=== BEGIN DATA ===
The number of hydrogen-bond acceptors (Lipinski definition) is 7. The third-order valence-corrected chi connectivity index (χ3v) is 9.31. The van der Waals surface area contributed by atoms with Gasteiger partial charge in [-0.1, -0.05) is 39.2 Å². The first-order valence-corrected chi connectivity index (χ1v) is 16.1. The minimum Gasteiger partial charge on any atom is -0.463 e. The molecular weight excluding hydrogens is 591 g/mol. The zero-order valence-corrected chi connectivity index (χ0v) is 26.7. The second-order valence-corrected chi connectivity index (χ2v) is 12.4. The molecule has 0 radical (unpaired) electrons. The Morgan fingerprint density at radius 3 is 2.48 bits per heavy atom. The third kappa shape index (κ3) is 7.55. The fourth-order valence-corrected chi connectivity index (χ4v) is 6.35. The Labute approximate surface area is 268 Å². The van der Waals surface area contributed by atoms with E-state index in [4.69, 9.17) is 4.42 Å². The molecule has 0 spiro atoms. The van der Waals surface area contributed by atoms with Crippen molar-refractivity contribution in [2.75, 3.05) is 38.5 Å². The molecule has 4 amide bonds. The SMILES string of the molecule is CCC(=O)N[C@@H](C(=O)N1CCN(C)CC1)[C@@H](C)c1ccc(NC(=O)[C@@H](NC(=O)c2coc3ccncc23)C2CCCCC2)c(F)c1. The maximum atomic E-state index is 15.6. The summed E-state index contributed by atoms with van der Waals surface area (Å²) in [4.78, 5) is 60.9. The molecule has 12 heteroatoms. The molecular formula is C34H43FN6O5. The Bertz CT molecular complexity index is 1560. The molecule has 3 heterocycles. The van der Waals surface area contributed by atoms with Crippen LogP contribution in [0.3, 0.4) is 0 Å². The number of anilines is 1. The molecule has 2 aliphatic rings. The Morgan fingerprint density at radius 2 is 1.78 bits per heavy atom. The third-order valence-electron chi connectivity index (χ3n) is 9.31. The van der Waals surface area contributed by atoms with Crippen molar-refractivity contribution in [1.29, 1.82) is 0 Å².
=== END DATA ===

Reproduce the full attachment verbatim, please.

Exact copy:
The number of hydrogen-bond acceptors (Lipinski definition) is 7. The third-order valence-corrected chi connectivity index (χ3v) is 9.31. The van der Waals surface area contributed by atoms with Gasteiger partial charge in [-0.1, -0.05) is 39.2 Å². The first-order valence-corrected chi connectivity index (χ1v) is 16.1. The minimum Gasteiger partial charge on any atom is -0.463 e. The molecular weight excluding hydrogens is 591 g/mol. The zero-order valence-corrected chi connectivity index (χ0v) is 26.7. The second-order valence-corrected chi connectivity index (χ2v) is 12.4. The molecule has 0 radical (unpaired) electrons. The Morgan fingerprint density at radius 3 is 2.48 bits per heavy atom. The third kappa shape index (κ3) is 7.55. The fourth-order valence-corrected chi connectivity index (χ4v) is 6.35. The Labute approximate surface area is 268 Å². The van der Waals surface area contributed by atoms with E-state index in [4.69, 9.17) is 4.42 Å². The molecule has 0 spiro atoms. The van der Waals surface area contributed by atoms with Crippen molar-refractivity contribution in [2.75, 3.05) is 38.5 Å². The molecule has 4 amide bonds. The SMILES string of the molecule is CCC(=O)N[C@@H](C(=O)N1CCN(C)CC1)[C@@H](C)c1ccc(NC(=O)[C@@H](NC(=O)c2coc3ccncc23)C2CCCCC2)c(F)c1. The maximum atomic E-state index is 15.6. The summed E-state index contributed by atoms with van der Waals surface area (Å²) in [4.78, 5) is 60.9. The molecule has 12 heteroatoms. The molecular formula is C34H43FN6O5. The Bertz CT molecular complexity index is 1560. The molecule has 3 heterocycles. The van der Waals surface area contributed by atoms with Crippen LogP contribution in [0.3, 0.4) is 0 Å². The number of anilines is 1. The molecule has 2 aliphatic rings. The Morgan fingerprint density at radius 2 is 1.78 bits per heavy atom. The third-order valence-electron chi connectivity index (χ3n) is 9.31. The van der Waals surface area contributed by atoms with Crippen molar-refractivity contribution in [1.29, 1.82) is 0 Å².